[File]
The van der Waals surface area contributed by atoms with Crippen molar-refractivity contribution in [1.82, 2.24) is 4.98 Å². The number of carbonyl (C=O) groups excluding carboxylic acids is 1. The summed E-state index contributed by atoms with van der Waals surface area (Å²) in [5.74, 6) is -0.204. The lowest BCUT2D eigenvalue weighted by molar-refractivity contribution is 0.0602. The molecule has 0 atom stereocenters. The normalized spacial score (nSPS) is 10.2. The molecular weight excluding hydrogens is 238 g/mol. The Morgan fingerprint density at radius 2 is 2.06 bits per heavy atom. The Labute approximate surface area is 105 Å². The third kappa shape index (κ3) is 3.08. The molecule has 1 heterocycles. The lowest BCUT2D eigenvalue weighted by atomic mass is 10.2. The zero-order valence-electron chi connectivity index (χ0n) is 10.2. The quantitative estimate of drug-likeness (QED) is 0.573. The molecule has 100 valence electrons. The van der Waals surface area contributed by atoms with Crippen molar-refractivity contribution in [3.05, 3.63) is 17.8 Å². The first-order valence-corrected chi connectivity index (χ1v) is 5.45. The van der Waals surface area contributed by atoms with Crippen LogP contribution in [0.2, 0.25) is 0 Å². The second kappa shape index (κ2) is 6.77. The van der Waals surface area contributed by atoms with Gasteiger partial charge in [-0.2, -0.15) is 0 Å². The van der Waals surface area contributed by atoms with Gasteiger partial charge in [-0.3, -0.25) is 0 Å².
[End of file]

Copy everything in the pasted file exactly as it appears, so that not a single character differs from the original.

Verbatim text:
The van der Waals surface area contributed by atoms with Crippen molar-refractivity contribution in [1.82, 2.24) is 4.98 Å². The number of carbonyl (C=O) groups excluding carboxylic acids is 1. The summed E-state index contributed by atoms with van der Waals surface area (Å²) in [5.74, 6) is -0.204. The lowest BCUT2D eigenvalue weighted by molar-refractivity contribution is 0.0602. The molecule has 0 atom stereocenters. The normalized spacial score (nSPS) is 10.2. The molecular weight excluding hydrogens is 238 g/mol. The Morgan fingerprint density at radius 2 is 2.06 bits per heavy atom. The Labute approximate surface area is 105 Å². The third kappa shape index (κ3) is 3.08. The molecule has 1 heterocycles. The lowest BCUT2D eigenvalue weighted by atomic mass is 10.2. The zero-order valence-electron chi connectivity index (χ0n) is 10.2. The quantitative estimate of drug-likeness (QED) is 0.573. The molecule has 100 valence electrons. The van der Waals surface area contributed by atoms with Crippen molar-refractivity contribution in [3.05, 3.63) is 17.8 Å². The first-order valence-corrected chi connectivity index (χ1v) is 5.45. The van der Waals surface area contributed by atoms with Crippen LogP contribution in [0.2, 0.25) is 0 Å². The second kappa shape index (κ2) is 6.77. The van der Waals surface area contributed by atoms with Gasteiger partial charge in [-0.2, -0.15) is 0 Å². The van der Waals surface area contributed by atoms with Gasteiger partial charge in [-0.3, -0.25) is 0 Å².